Whilst carrying out the image right activity as a sole trade or part of a partnership should not be discounted completely, an “Image Rights Company” does provide a number of benefits to athletes. Companies have a number of well-known features, such as having limited liability[6] and being considered to be separate legal entities, distinct from its members (rather than acting as an extension of its members[7]). These provide legitimate non-tax reasons for structuring any business activity, including image rights exploitation, through a corporate vehicle.

 

Using Non-UK Image Rights Companies

Most, if not all, international athletes who become tax resident in the UK will be considered to be “non-doms” (in other words, foreign individuals whose family heritage derives from outside of the UK). This essentially means that: 

  • If the athlete is already well known when moving to the UK, then they are likely to have more value to a commercial partner in their home territory (or continent) than they do in the UK and, as a consequence, will generate more endorsement income from outside of the UK; and 

Assuming the above is correct, a non-UK registered Image Rights Company is likely to be a highly tax efficient (and legitimate) vehicle for an athlete to use for commercial exploitation, providing it is done correctly.

For example 

Consider, the arrival in the UK of Bruce, an antipodean rugby league player who joined a top Super League club for the 2016/17 season. 

Bruce has spent 10 years as a rugby professional in Australia and is one of their best known current players. Whilst Bruce will be well known amongst most rugby league supporters in the UK, his commercial value is likely to be far greater in Australia than it is here. Therefore, it is far more likely that Bruce will earn more valuable endorsements contracts to promote Australian brands than he would to promote UK brands.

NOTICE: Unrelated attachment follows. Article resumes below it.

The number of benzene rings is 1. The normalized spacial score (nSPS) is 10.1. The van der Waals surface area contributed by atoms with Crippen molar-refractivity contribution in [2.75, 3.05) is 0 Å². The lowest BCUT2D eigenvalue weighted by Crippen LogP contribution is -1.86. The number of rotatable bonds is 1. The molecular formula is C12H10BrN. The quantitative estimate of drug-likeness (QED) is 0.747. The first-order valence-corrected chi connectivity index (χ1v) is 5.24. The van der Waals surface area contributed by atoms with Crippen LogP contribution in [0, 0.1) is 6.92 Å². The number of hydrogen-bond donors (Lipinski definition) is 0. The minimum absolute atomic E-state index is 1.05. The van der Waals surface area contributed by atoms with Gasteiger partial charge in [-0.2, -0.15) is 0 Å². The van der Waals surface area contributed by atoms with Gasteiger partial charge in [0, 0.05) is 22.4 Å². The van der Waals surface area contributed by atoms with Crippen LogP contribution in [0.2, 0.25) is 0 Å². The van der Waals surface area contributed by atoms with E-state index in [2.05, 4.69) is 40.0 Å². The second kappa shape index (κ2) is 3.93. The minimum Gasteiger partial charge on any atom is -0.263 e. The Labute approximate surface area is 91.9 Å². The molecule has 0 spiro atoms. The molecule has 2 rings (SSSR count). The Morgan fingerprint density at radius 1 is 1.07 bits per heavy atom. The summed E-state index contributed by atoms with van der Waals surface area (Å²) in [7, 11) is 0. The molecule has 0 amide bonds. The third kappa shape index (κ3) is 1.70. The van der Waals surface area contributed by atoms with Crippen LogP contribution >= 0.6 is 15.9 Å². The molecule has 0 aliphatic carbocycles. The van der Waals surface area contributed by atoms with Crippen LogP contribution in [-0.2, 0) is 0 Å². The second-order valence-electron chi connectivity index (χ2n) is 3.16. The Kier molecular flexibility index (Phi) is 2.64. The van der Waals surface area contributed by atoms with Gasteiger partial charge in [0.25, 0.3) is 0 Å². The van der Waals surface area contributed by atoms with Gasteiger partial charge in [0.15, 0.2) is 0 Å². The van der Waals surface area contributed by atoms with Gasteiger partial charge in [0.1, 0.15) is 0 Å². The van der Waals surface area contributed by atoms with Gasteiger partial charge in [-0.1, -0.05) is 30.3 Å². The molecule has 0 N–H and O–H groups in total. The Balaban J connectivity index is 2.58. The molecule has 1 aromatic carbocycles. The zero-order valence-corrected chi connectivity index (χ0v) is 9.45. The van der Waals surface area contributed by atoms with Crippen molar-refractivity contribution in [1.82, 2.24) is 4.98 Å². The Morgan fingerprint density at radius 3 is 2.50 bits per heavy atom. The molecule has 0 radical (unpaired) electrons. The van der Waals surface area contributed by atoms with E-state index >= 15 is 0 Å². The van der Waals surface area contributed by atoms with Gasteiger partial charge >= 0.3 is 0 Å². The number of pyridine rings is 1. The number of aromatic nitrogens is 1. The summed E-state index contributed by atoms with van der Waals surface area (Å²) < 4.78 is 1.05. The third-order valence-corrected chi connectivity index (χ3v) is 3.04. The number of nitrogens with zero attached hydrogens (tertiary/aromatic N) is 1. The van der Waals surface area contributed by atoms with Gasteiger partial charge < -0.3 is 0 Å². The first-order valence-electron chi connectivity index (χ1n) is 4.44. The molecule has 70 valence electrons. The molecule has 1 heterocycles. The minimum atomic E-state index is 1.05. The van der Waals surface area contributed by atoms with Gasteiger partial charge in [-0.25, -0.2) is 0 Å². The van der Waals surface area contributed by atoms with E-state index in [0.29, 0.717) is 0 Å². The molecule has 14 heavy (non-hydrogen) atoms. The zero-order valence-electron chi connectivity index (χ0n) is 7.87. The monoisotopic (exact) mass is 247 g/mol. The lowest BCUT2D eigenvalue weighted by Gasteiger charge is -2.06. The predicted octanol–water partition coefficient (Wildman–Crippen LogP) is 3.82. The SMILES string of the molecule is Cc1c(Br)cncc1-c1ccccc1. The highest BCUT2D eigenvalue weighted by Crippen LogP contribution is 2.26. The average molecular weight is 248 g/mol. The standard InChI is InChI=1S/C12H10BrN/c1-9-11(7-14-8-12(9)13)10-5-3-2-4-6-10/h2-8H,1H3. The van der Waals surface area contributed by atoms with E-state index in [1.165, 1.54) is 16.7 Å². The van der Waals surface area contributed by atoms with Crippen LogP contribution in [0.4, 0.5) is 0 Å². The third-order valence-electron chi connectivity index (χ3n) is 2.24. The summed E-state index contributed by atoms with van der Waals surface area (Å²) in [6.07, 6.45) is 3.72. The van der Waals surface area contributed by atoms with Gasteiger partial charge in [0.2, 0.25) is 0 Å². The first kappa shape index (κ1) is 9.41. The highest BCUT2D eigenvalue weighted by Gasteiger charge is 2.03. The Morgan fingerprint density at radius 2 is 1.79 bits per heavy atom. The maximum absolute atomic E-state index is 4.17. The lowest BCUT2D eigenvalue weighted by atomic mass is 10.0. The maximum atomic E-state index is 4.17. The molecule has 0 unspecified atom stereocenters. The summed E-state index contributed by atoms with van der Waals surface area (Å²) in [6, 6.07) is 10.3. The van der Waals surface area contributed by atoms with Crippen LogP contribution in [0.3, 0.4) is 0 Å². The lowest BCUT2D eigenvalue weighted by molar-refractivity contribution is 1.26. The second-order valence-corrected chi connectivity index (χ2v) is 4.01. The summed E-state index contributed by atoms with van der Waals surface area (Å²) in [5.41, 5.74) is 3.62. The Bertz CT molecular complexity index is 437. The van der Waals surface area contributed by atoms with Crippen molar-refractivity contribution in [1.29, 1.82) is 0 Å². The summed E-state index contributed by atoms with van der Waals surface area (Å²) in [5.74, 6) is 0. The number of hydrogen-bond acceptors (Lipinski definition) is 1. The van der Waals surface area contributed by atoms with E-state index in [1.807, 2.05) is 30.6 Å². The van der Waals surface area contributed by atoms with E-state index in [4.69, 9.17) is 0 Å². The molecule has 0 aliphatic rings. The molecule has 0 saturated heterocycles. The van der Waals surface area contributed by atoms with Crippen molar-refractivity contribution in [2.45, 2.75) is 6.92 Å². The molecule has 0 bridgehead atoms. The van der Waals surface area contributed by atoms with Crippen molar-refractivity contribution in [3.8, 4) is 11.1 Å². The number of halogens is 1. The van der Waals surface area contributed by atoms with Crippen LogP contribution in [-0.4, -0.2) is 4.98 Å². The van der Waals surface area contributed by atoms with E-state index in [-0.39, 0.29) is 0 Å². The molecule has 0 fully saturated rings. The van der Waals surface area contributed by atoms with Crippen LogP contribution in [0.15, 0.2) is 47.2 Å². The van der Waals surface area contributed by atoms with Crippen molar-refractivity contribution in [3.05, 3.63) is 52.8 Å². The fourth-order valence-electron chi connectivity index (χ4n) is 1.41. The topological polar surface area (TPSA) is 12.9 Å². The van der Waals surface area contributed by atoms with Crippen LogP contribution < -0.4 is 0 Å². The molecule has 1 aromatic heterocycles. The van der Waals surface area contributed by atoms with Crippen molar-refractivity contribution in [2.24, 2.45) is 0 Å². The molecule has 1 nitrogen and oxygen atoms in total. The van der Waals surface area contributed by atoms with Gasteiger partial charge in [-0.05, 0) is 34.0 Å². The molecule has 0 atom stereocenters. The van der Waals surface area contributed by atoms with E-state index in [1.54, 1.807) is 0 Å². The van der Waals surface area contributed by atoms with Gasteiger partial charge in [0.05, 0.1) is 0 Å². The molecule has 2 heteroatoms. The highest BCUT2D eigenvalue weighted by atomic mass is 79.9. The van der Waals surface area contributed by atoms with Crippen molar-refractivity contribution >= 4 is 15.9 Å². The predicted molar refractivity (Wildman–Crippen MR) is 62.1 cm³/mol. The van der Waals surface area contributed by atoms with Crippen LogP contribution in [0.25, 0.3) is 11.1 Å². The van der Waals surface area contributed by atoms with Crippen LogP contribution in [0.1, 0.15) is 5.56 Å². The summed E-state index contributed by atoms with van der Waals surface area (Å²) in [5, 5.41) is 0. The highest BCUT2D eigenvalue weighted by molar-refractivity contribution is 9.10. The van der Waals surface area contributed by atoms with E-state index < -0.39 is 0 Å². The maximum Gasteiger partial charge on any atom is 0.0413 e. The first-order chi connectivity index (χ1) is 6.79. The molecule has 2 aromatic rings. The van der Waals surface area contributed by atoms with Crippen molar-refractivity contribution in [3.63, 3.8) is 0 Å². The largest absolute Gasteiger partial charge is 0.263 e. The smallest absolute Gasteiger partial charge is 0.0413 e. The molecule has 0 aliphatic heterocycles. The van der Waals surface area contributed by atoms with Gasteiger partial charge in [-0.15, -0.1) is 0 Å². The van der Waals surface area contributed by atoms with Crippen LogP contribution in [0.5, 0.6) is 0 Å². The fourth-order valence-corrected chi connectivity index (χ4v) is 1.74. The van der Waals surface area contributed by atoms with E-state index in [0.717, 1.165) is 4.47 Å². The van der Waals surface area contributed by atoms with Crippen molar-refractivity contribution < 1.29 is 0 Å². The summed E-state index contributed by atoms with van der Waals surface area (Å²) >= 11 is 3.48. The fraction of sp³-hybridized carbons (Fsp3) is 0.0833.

What could Bruce do?

As a first step, Bruce will need to make arrangements that will allow him to easily distinguish between the territorial exploitation of his image. If Bruce was to split the exploitation rights to his image, it would allow him to provide separate licenses for UK exploitation and for non-UK exploitation, allowing revenues to be directed in a tax efficient (and compliant) manner[9].

 Bruce can then set up a non-UK company, say, for example, in Malta[10] or, as an alternative, he could participate in an existing image rights exploitation company established to collectively exploit the image rights of other international athletes. Bruce can then provide the Maltese company with the exclusive right to use his image for commercial exploitation anywhere outside of the UK. This can be achieved by selling (i.e. assigning outright) his non-UK image rights to the company or by way of granting an exclusive licence to the company for exploitation of these rights. Note that Bruce can also consider licensing his UK image rights into a UK company as well, but the UK tax position of granting a licence and the subsequent exploitation will need to be carefully considered.

If Bruce sets up the arrangements correctly, then his UK tax position would be as follows:

  1. Income received from UK endorsement deals should be taxable in the UK. Income derived from personal endorsement deals is subject to UK income tax, which is currently charged at rates of up to 45%[11]. It is possible to structure these deals through the use of a UK company, bringing the tax liability down to (currently) 20%[12] corporation tax. 

  2. Income received by the Maltese company would not be subject to UK tax. Such income is taxable in Malta and subject to the Maltese tax regime. The current rate of corporate income tax in Malta is 35%, with royalties from certain trademarks being exempt from tax. Where tax is incurred on non-Maltese income, then the Maltese tax authorities refund 6/7 of the corporate income tax paid by the company when profits are distributed to the Maltese company shareholders, giving an effective tax rate in Malta of approximately 5% [13].

  3. Where Bruce receives a distribution of the profits from the Malta company, no further Maltese tax would be charged. In addition, Bruce can avoid a charge to UK tax on the distribution if he elects to pay tax in the UK on the remittance basis and he does not remit any of the money into the UK[14]. Depending on when the profits of the company are paid out to Bruce, and where he is tax resident at that time, there may be additional tax due at that time, but Bruce will be able to plan in advance in order to minimise his liability.

Anti-Avoidance rules 

Whilst this may sound like an easy way of avoiding UK tax, there are some highly complex laws in place in the UK that prevent UK residents from setting up this type of arrangement in order to simply avoid UK tax. The main legislation aimed at preventing such arrangements are known as the “Transfer of Assets Abroad[15] (“TOAA”) provisions found in the Income Tax Act 2007. There are additional anti-avoidance provisions[16], but these are not examined in detail here.